I first met Courageous SHIFT founder Melody Gross in 2018 while working on a series of stories about domestic violence in Charlotte. We met up at an old Dupp&Swatt location on The Plaza, and I was immediately struck by the figure she cut despite being more than a foot shorter than me. Her self-confidence was undeniable.
“Anybody who knows me will tell you that I am very opinionated and outspoken,” Gross told me back then. “There’s this mentality that women who experience domestic violence are weak and shy or they’re in the corner in the fetal position, and that wasn’t really the case. If you’re calling me a bitch I’m gonna say, ‘Ya mother.’”
In March 2016, Gross and her young son fled an abusive man, and once she was able to get back on her feet, she made it her life’s work to advocate for others while pushing back against the idea that it takes a weak woman to find herself in an abusive relationship.
In fact, now more than five years later, Gross still has trauma related to the incident, as she told me during a recent interview, which you can read in our latest issue or online come June 4.
“Even now sometimes, I’m years out, however, if I do something in the news, if I have an interview like this, especially if it’s a visual, on-TV thing, I’m cautious for the next week or two after that,” she told me. “I’m looking behind me and making sure that I’m not taking the same route.”
In early 2020, Gross launched Courageous SHIFT, a consulting and support organization that aims to help survivors of domestic violence navigate their escape from abusive relationships and their lives thereafter.
Through her consulting work, she also helps employers become more accommodating to survivors in the workplace through policies and programs that help coworkers recognize when there’s a problem and ensure safety for those involved.
Last November, Gross added a third aspect to Courageous SHIFT, partnering with Sanctuary in the City to launch the Eva Lee Parker Fund, a collection that supplies emergency funding to Black women who are fleeing from abusive situations.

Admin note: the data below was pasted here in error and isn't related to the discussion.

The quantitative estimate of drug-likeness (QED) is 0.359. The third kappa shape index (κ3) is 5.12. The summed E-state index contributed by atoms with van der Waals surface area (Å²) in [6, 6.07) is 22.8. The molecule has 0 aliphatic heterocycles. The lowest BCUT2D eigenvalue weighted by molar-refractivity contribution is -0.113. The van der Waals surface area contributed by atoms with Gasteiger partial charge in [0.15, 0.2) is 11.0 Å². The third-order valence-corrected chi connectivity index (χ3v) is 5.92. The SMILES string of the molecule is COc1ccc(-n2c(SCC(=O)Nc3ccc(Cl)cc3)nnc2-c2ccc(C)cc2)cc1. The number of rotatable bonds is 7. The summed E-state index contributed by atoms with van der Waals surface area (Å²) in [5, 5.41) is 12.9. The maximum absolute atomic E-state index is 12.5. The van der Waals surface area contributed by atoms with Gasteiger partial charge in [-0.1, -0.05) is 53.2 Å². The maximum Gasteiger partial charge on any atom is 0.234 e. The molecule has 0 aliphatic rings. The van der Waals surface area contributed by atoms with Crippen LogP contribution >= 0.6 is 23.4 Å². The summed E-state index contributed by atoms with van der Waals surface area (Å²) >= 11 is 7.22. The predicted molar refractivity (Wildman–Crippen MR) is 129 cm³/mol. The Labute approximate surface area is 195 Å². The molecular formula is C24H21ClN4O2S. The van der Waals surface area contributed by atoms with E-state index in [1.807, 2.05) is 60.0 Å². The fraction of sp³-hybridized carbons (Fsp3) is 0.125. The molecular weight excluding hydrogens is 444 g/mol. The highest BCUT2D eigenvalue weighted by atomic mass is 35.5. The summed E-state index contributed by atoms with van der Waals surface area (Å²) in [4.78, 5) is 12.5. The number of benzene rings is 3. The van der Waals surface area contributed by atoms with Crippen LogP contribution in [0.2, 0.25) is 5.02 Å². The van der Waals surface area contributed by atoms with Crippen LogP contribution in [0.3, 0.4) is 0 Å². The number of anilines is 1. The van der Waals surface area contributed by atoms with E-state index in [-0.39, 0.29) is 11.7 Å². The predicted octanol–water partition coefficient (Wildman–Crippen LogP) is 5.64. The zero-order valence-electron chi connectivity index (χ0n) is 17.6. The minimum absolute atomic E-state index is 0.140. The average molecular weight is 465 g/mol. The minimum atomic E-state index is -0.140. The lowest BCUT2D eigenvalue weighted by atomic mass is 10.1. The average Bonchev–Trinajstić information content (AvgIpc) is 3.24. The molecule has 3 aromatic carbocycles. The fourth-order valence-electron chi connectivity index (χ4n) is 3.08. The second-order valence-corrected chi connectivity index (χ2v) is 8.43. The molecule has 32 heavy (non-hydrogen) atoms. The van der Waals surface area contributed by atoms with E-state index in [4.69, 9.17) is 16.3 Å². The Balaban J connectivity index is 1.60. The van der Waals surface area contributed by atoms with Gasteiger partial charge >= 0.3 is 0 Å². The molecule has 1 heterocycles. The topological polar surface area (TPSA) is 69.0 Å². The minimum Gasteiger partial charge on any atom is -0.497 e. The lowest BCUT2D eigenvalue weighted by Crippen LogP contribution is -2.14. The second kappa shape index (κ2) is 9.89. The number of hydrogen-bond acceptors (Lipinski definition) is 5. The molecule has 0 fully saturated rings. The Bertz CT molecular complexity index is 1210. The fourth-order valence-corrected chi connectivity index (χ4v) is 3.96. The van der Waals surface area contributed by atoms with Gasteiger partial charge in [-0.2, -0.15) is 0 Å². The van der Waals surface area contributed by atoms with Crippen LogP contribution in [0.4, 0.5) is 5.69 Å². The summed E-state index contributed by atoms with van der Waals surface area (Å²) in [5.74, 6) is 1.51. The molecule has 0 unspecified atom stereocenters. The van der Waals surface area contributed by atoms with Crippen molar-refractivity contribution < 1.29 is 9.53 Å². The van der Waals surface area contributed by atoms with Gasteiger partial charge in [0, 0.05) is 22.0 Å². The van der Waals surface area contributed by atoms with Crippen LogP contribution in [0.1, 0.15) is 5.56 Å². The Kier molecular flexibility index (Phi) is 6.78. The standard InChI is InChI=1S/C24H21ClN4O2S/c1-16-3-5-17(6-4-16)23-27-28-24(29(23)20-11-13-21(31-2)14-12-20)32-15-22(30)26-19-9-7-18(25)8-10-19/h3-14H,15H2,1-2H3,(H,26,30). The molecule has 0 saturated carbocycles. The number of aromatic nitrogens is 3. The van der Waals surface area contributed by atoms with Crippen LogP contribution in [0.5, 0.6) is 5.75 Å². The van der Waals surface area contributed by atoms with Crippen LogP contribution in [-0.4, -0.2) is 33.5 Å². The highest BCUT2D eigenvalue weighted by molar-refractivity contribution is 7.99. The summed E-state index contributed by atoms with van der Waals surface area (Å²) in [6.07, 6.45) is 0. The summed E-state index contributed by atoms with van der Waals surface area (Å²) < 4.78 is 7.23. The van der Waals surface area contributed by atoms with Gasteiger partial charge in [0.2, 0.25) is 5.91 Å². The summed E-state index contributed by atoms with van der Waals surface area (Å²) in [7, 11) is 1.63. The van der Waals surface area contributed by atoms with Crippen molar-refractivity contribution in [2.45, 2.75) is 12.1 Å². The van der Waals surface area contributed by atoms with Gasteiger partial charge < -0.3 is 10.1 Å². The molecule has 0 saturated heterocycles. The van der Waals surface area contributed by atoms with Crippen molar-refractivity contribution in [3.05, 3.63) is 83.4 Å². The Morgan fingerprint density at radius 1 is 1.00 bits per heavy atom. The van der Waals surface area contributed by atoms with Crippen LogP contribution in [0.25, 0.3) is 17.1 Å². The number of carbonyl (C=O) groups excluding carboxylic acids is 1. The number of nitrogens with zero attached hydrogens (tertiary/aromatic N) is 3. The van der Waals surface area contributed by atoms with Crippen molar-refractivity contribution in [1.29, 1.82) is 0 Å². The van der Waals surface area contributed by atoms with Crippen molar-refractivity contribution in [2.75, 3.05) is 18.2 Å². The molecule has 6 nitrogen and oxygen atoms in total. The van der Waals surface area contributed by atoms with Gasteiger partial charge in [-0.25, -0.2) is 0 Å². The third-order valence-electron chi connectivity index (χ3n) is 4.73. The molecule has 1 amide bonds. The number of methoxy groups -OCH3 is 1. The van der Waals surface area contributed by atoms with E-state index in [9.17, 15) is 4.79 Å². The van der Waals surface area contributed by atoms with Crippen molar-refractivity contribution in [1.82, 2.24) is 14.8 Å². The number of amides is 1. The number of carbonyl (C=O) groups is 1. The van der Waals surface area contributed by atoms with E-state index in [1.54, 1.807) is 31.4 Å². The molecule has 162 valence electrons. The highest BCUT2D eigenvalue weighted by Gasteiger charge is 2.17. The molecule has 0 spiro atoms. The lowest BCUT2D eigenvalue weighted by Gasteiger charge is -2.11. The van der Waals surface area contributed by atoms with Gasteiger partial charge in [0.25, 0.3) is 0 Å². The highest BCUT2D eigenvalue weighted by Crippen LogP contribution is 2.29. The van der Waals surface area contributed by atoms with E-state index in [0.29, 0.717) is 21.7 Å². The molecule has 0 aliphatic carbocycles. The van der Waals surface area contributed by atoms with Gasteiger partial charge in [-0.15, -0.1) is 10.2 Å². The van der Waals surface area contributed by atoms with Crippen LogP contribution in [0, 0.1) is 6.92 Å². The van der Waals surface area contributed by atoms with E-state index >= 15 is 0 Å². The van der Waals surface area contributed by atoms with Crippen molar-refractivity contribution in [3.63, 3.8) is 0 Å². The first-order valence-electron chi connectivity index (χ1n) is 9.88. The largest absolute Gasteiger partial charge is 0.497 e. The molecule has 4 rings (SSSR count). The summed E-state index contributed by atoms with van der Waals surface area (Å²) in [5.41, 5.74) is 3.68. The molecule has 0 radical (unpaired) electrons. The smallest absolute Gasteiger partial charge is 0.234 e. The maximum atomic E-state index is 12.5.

Having known Melody for years, in May, I experienced the importance of her work firsthand. Early that month I became aware that a family I am close to had been dealing with abuse. The family, which consists of a mother and two children, one of whom I’ve mentored for seven years, fled the city early one morning after an especially bad night.
I was heartbroken by this news for so many reasons, not the least of which for not having recognized that there was an issue at all. I couldn’t help but think about how often I tried to make it clear that “Lil’ Man,” as I call him, could come to me in any situation where he was having issues. But he was a steel trap.
I certainly would never hold that against him, as Gross explained to me it’s completely normal for children in such situations to keep their mouths shut, whether out of shame, fear or the long-taught belief that what happens in the home stays there.
“We have to build spaces where people feel comfortable with seeking help. To be clear, I don’t just mean for the people who are experiencing it, I also mean for the people who are perpetrating it,” she said. “We can absolutely help survivors and victims and get them to safety and get them the emotional support, and we also need to have programs and systems in place so that people can say, ‘I am out of control and I feel like I am going to harm someone. I need help.’ So when we remove the stigma around domestic violence and around abuse and we understand the different forms that it comes in … when we have programs and systems in place to help everyone involved, then we can see some changes. Then we can see some shifts.”
Gross was able to help my mentee’s family through Courageous SHIFT and the Eva Lee Parker Fund. They had left their home with nothing, and while I worked toward helping them schedule movers to go to the house and confront other issues that would take longer to solve, the fund lifted them up in their most immediate time of need.
And yet now, the fund is beginning to dry up. I asked Gross how she grapples with the overwhelming need in her field … fighting to end an issue that has been a part of society since societies were formed.
“For me, I definitely take it one step at a time,” she said. “If I can help one person get to safety or even acknowledge that they’re experiencing abuse, one person, I’m fine with that. That is a wave effect, I’m helping them, and if they have children, then those children are helped. Their friends are helped. So for me it’s like, OK, I can’t save the world but I can save those who come to me.”
Spoken like a true local hero.
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